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Sunday, September 7, 2008

And they could call it Frannie...

From a recent Wall Street Journal article comes a bold idea: Fannie Mae and Freddie Mac should merge. Outrageous? Maybe, but given the lengthening list of suggestions about what to do with the troubled companies, it’s certainly worth considering as the value of their shares continues to wither. The notion has actually been quietly floating around a small corner of Wall Street for weeks — and has even been tossed around internally at Fannie and Freddie, according to people close to both companies.

Granted, the idea is easily dismissed as a long shot. But with current headlines reminding us that taxpayers are potentially on the hook for tens of billions of dollars to rescue Fannie and Freddie, virtually every alternative should be on the table, alongside other usual-suspect scenarios: from a cash injection to a full-scale nationalization to breaking up the companies into a dozen smaller firms, so that none of them is ever considered too big to fail. By merging them, they would really become too big to fail. And sometimes size can be strength.

A merger wouldn’t undo the mess that these two companies have made, nor does it erase the billions of dollars in potentially toxic loans they own or have guaranteed. Nor would it address the question of whether these companies deserve the implicit backing of the government in the future.

There’s another big, almost insurmountable, roadblock: Let’s call it the monopoly issue. This deal wouldn’t have to get past the Justice Department, but it would have to get past Congress, where the law would have to be literally rewritten since it was Congress that established Fannie and Freddie the first time around.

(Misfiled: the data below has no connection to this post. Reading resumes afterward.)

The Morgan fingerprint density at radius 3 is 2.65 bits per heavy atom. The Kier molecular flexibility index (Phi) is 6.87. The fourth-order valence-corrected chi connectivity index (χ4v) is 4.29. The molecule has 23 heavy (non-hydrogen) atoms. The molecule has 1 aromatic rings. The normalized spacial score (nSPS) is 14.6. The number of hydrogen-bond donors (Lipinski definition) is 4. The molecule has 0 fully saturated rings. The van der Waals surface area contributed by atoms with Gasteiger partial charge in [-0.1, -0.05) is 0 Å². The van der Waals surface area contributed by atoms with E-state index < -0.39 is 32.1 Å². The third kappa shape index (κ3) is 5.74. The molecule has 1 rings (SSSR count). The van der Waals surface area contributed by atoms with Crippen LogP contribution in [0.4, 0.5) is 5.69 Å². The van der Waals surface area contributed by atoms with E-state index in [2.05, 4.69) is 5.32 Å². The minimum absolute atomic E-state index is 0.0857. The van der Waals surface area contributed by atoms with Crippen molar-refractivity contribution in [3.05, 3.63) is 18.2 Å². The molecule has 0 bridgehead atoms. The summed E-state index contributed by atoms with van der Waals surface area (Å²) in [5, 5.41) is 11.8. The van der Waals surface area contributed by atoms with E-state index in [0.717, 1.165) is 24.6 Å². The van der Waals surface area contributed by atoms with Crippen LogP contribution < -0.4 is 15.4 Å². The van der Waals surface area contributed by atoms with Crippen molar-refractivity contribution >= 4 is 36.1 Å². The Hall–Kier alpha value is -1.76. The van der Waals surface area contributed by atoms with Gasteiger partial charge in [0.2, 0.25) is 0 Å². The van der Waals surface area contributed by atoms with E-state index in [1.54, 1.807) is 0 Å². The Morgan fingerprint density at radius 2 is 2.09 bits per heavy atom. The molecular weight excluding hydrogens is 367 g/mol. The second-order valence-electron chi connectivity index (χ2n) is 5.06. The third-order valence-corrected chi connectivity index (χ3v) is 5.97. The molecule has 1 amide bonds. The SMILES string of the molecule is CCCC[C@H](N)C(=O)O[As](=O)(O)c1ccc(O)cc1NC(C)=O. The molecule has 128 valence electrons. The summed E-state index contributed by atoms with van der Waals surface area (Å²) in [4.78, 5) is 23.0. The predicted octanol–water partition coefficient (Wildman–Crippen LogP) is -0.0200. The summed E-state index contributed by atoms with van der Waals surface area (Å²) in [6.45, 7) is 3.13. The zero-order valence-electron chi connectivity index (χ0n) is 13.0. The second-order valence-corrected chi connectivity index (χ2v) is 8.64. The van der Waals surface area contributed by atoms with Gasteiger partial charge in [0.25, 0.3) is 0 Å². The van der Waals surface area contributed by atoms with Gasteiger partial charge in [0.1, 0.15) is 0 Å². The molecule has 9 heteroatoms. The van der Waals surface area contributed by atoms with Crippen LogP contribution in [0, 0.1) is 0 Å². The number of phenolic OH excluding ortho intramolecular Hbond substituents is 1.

A brief history lesson: Fannie Mae was founded in 1938 by the government to help bolster the mortgage market under Roosevelt’s New Deal. It become a public corporation in 1968. It was a de facto monopoly until 1970 when Freddie Mac, also backed by the government, came along in order to provide some competition. Now, they are collectively backstopping the $12 trillion mortgage market. For a while, Fannie and Freddie played in different parts of the mortgage industry. But in recent years, they have overlapped — so much so, that some observers contend that they are a monopoly already.

Most mergers fail. And the idea of mating two losers doesn’t exactly inspire the idea you’ll get a winner. But with few practical solutions, this one is as good as any. Now if they could just agree upon a last name – would it be Frannie Mae or Frannie Mac? Maybe we should just get the whole thing over with now and rename it Bubba Bail-out.

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